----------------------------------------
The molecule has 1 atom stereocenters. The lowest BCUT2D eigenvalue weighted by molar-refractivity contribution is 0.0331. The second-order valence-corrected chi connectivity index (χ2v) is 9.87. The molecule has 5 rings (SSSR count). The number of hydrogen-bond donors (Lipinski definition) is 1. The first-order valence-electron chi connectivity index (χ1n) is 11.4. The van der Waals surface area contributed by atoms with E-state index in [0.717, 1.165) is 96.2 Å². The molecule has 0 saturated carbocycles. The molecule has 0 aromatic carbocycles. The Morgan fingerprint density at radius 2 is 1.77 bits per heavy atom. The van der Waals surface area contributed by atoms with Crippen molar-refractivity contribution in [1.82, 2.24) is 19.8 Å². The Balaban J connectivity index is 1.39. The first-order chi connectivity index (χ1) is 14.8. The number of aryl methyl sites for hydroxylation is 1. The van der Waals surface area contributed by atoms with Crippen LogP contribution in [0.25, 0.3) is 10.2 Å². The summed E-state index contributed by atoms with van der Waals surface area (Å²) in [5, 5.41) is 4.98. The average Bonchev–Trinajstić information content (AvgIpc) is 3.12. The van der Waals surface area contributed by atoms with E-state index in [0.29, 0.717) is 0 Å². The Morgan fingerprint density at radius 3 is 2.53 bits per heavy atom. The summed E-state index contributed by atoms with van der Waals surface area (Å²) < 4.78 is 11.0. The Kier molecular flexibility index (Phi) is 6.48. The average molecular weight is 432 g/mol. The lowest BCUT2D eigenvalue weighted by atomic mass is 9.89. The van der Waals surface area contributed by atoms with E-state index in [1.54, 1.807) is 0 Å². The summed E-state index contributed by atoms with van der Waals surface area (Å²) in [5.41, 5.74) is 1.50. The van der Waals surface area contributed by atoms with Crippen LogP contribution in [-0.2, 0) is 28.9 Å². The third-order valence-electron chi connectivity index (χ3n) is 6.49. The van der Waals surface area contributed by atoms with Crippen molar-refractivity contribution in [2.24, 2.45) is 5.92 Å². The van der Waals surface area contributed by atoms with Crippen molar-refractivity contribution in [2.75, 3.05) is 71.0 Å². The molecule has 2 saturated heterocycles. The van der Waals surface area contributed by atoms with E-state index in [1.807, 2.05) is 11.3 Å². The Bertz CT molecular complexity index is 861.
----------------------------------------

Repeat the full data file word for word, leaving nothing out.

The molecule has 1 atom stereocenters. The lowest BCUT2D eigenvalue weighted by molar-refractivity contribution is 0.0331. The second-order valence-corrected chi connectivity index (χ2v) is 9.87. The molecule has 5 rings (SSSR count). The number of hydrogen-bond donors (Lipinski definition) is 1. The first-order valence-electron chi connectivity index (χ1n) is 11.4. The van der Waals surface area contributed by atoms with E-state index in [0.717, 1.165) is 96.2 Å². The molecule has 0 saturated carbocycles. The molecule has 0 aromatic carbocycles. The Morgan fingerprint density at radius 2 is 1.77 bits per heavy atom. The van der Waals surface area contributed by atoms with Crippen molar-refractivity contribution in [1.82, 2.24) is 19.8 Å². The Balaban J connectivity index is 1.39. The first-order chi connectivity index (χ1) is 14.8. The number of aryl methyl sites for hydroxylation is 1. The van der Waals surface area contributed by atoms with Crippen LogP contribution in [0.25, 0.3) is 10.2 Å². The summed E-state index contributed by atoms with van der Waals surface area (Å²) in [5, 5.41) is 4.98. The average Bonchev–Trinajstić information content (AvgIpc) is 3.12. The van der Waals surface area contributed by atoms with E-state index in [0.29, 0.717) is 0 Å². The Morgan fingerprint density at radius 3 is 2.53 bits per heavy atom. The summed E-state index contributed by atoms with van der Waals surface area (Å²) < 4.78 is 11.0. The Kier molecular flexibility index (Phi) is 6.48. The average molecular weight is 432 g/mol. The lowest BCUT2D eigenvalue weighted by atomic mass is 9.89. The van der Waals surface area contributed by atoms with E-state index in [1.54, 1.807) is 0 Å². The summed E-state index contributed by atoms with van der Waals surface area (Å²) in [5.41, 5.74) is 1.50. The van der Waals surface area contributed by atoms with Crippen LogP contribution in [-0.2, 0) is 28.9 Å². The third-order valence-electron chi connectivity index (χ3n) is 6.49. The van der Waals surface area contributed by atoms with Crippen molar-refractivity contribution in [2.24, 2.45) is 5.92 Å². The van der Waals surface area contributed by atoms with Crippen molar-refractivity contribution in [2.75, 3.05) is 71.0 Å². The molecule has 2 saturated heterocycles. The van der Waals surface area contributed by atoms with E-state index in [1.807, 2.05) is 11.3 Å². The Bertz CT molecular complexity index is 861.